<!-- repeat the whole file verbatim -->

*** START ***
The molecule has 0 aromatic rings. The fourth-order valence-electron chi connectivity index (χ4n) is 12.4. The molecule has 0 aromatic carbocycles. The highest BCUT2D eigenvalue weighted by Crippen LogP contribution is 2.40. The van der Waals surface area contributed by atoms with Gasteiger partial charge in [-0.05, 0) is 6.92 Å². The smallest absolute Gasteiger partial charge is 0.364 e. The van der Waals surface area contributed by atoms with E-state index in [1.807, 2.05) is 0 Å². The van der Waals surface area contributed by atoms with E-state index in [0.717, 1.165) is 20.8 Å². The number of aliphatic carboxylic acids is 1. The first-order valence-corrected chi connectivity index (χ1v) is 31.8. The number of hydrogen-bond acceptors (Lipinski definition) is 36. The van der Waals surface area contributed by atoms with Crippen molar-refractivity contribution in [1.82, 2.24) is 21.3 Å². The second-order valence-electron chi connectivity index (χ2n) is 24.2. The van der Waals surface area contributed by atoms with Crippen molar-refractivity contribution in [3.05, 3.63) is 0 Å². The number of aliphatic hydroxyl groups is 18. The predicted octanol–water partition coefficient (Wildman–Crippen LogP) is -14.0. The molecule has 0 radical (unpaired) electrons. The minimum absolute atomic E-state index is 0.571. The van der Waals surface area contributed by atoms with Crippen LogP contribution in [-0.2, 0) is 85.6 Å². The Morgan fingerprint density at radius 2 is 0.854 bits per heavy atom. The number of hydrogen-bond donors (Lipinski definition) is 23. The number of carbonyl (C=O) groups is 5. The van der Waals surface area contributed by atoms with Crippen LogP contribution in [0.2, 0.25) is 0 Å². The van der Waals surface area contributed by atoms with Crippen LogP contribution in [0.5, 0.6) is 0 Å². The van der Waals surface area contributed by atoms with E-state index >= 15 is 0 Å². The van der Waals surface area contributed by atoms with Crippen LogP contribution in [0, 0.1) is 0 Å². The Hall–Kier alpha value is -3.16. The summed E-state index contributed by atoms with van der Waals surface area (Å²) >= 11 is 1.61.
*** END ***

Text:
The molecule has 0 aromatic rings. The fourth-order valence-electron chi connectivity index (χ4n) is 12.4. The molecule has 0 aromatic carbocycles. The highest BCUT2D eigenvalue weighted by Crippen LogP contribution is 2.40. The van der Waals surface area contributed by atoms with Gasteiger partial charge in [-0.05, 0) is 6.92 Å². The smallest absolute Gasteiger partial charge is 0.364 e. The van der Waals surface area contributed by atoms with E-state index in [1.807, 2.05) is 0 Å². The van der Waals surface area contributed by atoms with E-state index in [0.717, 1.165) is 20.8 Å². The number of aliphatic carboxylic acids is 1. The first-order valence-corrected chi connectivity index (χ1v) is 31.8. The number of hydrogen-bond acceptors (Lipinski definition) is 36. The van der Waals surface area contributed by atoms with Crippen molar-refractivity contribution in [1.82, 2.24) is 21.3 Å². The second-order valence-electron chi connectivity index (χ2n) is 24.2. The van der Waals surface area contributed by atoms with Crippen molar-refractivity contribution in [3.05, 3.63) is 0 Å². The number of aliphatic hydroxyl groups is 18. The predicted octanol–water partition coefficient (Wildman–Crippen LogP) is -14.0. The molecule has 0 radical (unpaired) electrons. The minimum absolute atomic E-state index is 0.571. The van der Waals surface area contributed by atoms with Crippen LogP contribution in [-0.2, 0) is 85.6 Å². The Morgan fingerprint density at radius 2 is 0.854 bits per heavy atom. The number of hydrogen-bond donors (Lipinski definition) is 23. The number of carbonyl (C=O) groups is 5. The van der Waals surface area contributed by atoms with Crippen LogP contribution in [0.2, 0.25) is 0 Å². The van der Waals surface area contributed by atoms with Crippen LogP contribution in [0.5, 0.6) is 0 Å². The van der Waals surface area contributed by atoms with E-state index >= 15 is 0 Å². The van der Waals surface area contributed by atoms with Crippen LogP contribution in [0, 0.1) is 0 Å². The Hall–Kier alpha value is -3.16. The summed E-state index contributed by atoms with van der Waals surface area (Å²) >= 11 is 1.61.